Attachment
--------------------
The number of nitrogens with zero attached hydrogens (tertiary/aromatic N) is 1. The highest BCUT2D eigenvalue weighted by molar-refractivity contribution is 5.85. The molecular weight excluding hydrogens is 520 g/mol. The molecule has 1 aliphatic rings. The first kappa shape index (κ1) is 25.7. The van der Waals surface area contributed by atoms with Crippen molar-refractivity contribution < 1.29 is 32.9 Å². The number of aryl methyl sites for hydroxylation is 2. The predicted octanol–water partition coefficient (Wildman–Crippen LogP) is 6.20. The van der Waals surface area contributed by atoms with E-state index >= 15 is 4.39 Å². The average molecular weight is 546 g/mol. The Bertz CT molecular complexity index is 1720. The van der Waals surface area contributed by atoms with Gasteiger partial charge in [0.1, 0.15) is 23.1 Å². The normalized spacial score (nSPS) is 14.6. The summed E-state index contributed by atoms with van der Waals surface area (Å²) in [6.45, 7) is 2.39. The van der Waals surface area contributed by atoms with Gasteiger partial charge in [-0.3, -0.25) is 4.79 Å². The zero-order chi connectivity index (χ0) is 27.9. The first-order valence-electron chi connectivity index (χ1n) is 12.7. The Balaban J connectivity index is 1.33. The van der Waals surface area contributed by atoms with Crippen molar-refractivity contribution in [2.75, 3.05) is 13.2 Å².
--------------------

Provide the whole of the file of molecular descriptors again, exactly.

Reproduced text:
The number of nitrogens with zero attached hydrogens (tertiary/aromatic N) is 1. The highest BCUT2D eigenvalue weighted by molar-refractivity contribution is 5.85. The molecular weight excluding hydrogens is 520 g/mol. The molecule has 1 aliphatic rings. The first kappa shape index (κ1) is 25.7. The van der Waals surface area contributed by atoms with Crippen molar-refractivity contribution < 1.29 is 32.9 Å². The number of aryl methyl sites for hydroxylation is 2. The predicted octanol–water partition coefficient (Wildman–Crippen LogP) is 6.20. The van der Waals surface area contributed by atoms with E-state index >= 15 is 4.39 Å². The average molecular weight is 546 g/mol. The Bertz CT molecular complexity index is 1720. The van der Waals surface area contributed by atoms with Gasteiger partial charge in [0.1, 0.15) is 23.1 Å². The normalized spacial score (nSPS) is 14.6. The summed E-state index contributed by atoms with van der Waals surface area (Å²) in [6.45, 7) is 2.39. The van der Waals surface area contributed by atoms with Gasteiger partial charge in [-0.3, -0.25) is 4.79 Å². The zero-order chi connectivity index (χ0) is 27.9. The first-order valence-electron chi connectivity index (χ1n) is 12.7. The Balaban J connectivity index is 1.33. The van der Waals surface area contributed by atoms with Crippen molar-refractivity contribution in [2.75, 3.05) is 13.2 Å².